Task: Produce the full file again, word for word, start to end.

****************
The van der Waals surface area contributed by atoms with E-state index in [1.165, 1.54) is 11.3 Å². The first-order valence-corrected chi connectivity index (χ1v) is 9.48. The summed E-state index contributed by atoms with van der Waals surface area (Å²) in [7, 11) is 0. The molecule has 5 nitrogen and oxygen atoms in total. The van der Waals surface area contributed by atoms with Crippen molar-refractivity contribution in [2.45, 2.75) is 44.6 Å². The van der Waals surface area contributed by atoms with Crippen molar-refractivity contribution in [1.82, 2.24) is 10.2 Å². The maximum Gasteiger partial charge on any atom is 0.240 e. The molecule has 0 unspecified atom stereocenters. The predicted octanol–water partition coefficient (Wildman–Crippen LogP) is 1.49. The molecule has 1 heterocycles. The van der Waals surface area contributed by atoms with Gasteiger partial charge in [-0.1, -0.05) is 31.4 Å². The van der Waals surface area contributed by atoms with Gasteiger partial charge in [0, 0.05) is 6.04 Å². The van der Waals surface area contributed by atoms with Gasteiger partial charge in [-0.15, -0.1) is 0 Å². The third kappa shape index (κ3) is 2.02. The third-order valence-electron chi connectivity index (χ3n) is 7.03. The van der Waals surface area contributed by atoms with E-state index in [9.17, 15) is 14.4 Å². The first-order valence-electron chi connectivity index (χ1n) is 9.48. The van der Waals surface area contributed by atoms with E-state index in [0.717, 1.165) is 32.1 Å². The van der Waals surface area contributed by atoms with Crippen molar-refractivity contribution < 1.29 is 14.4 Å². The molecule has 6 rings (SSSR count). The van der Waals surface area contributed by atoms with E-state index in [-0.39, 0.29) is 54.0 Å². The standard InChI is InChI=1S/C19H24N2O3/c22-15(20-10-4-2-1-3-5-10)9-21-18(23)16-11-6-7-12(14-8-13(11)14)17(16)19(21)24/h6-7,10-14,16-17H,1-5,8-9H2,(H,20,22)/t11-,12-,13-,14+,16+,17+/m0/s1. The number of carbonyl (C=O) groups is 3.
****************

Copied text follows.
The van der Waals surface area contributed by atoms with E-state index in [1.165, 1.54) is 11.3 Å². The first-order valence-corrected chi connectivity index (χ1v) is 9.48. The summed E-state index contributed by atoms with van der Waals surface area (Å²) in [7, 11) is 0. The molecule has 5 nitrogen and oxygen atoms in total. The van der Waals surface area contributed by atoms with Crippen molar-refractivity contribution in [2.45, 2.75) is 44.6 Å². The van der Waals surface area contributed by atoms with Crippen molar-refractivity contribution in [1.82, 2.24) is 10.2 Å². The maximum Gasteiger partial charge on any atom is 0.240 e. The molecule has 0 unspecified atom stereocenters. The predicted octanol–water partition coefficient (Wildman–Crippen LogP) is 1.49. The molecule has 1 heterocycles. The van der Waals surface area contributed by atoms with Gasteiger partial charge in [-0.1, -0.05) is 31.4 Å². The van der Waals surface area contributed by atoms with Gasteiger partial charge in [0, 0.05) is 6.04 Å². The van der Waals surface area contributed by atoms with Gasteiger partial charge in [-0.15, -0.1) is 0 Å². The third kappa shape index (κ3) is 2.02. The third-order valence-electron chi connectivity index (χ3n) is 7.03. The van der Waals surface area contributed by atoms with E-state index in [9.17, 15) is 14.4 Å². The first-order valence-electron chi connectivity index (χ1n) is 9.48. The van der Waals surface area contributed by atoms with E-state index in [0.717, 1.165) is 32.1 Å². The van der Waals surface area contributed by atoms with Crippen molar-refractivity contribution < 1.29 is 14.4 Å². The molecule has 6 rings (SSSR count). The van der Waals surface area contributed by atoms with E-state index in [-0.39, 0.29) is 54.0 Å². The standard InChI is InChI=1S/C19H24N2O3/c22-15(20-10-4-2-1-3-5-10)9-21-18(23)16-11-6-7-12(14-8-13(11)14)17(16)19(21)24/h6-7,10-14,16-17H,1-5,8-9H2,(H,20,22)/t11-,12-,13-,14+,16+,17+/m0/s1. The number of carbonyl (C=O) groups is 3.